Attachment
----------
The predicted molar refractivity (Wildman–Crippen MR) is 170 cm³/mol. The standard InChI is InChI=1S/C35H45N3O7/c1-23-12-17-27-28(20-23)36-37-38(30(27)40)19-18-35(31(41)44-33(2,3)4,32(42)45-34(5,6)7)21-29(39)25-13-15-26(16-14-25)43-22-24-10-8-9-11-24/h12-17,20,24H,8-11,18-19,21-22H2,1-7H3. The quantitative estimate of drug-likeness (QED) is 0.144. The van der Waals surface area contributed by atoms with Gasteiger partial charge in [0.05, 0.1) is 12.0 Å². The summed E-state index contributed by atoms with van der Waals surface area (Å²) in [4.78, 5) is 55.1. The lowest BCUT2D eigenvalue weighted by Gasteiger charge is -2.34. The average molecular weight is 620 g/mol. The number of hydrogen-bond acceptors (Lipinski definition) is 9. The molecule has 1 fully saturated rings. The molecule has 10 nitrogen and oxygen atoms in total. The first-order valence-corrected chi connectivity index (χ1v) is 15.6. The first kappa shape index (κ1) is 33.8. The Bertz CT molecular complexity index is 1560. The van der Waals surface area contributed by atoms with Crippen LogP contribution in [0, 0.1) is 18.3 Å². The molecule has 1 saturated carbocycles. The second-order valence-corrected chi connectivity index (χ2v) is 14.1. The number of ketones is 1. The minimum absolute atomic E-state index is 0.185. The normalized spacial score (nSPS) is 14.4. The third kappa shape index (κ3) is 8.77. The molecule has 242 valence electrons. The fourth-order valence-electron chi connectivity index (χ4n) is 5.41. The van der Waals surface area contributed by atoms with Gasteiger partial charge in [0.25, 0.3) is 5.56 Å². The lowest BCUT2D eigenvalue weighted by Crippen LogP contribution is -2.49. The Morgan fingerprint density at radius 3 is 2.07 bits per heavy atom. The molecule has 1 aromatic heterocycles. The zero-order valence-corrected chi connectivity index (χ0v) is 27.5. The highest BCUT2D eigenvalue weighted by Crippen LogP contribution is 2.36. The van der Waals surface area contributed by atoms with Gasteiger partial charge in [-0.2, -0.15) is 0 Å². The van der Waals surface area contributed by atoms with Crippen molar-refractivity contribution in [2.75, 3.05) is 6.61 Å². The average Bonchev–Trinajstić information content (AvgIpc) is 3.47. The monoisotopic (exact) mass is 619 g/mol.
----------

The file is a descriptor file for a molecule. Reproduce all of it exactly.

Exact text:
The predicted molar refractivity (Wildman–Crippen MR) is 170 cm³/mol. The standard InChI is InChI=1S/C35H45N3O7/c1-23-12-17-27-28(20-23)36-37-38(30(27)40)19-18-35(31(41)44-33(2,3)4,32(42)45-34(5,6)7)21-29(39)25-13-15-26(16-14-25)43-22-24-10-8-9-11-24/h12-17,20,24H,8-11,18-19,21-22H2,1-7H3. The quantitative estimate of drug-likeness (QED) is 0.144. The van der Waals surface area contributed by atoms with Gasteiger partial charge in [0.05, 0.1) is 12.0 Å². The summed E-state index contributed by atoms with van der Waals surface area (Å²) in [4.78, 5) is 55.1. The lowest BCUT2D eigenvalue weighted by Gasteiger charge is -2.34. The average molecular weight is 620 g/mol. The number of hydrogen-bond acceptors (Lipinski definition) is 9. The molecule has 1 fully saturated rings. The molecule has 10 nitrogen and oxygen atoms in total. The first-order valence-corrected chi connectivity index (χ1v) is 15.6. The first kappa shape index (κ1) is 33.8. The Bertz CT molecular complexity index is 1560. The van der Waals surface area contributed by atoms with Crippen LogP contribution in [0, 0.1) is 18.3 Å². The molecule has 1 saturated carbocycles. The second-order valence-corrected chi connectivity index (χ2v) is 14.1. The number of ketones is 1. The minimum absolute atomic E-state index is 0.185. The normalized spacial score (nSPS) is 14.4. The third kappa shape index (κ3) is 8.77. The molecule has 242 valence electrons. The fourth-order valence-electron chi connectivity index (χ4n) is 5.41. The van der Waals surface area contributed by atoms with Gasteiger partial charge in [0.25, 0.3) is 5.56 Å². The lowest BCUT2D eigenvalue weighted by Crippen LogP contribution is -2.49. The Morgan fingerprint density at radius 3 is 2.07 bits per heavy atom. The molecule has 1 aromatic heterocycles. The zero-order valence-corrected chi connectivity index (χ0v) is 27.5. The highest BCUT2D eigenvalue weighted by Crippen LogP contribution is 2.36. The van der Waals surface area contributed by atoms with Gasteiger partial charge in [-0.2, -0.15) is 0 Å². The van der Waals surface area contributed by atoms with Crippen molar-refractivity contribution in [2.75, 3.05) is 6.61 Å². The average Bonchev–Trinajstić information content (AvgIpc) is 3.47. The monoisotopic (exact) mass is 619 g/mol.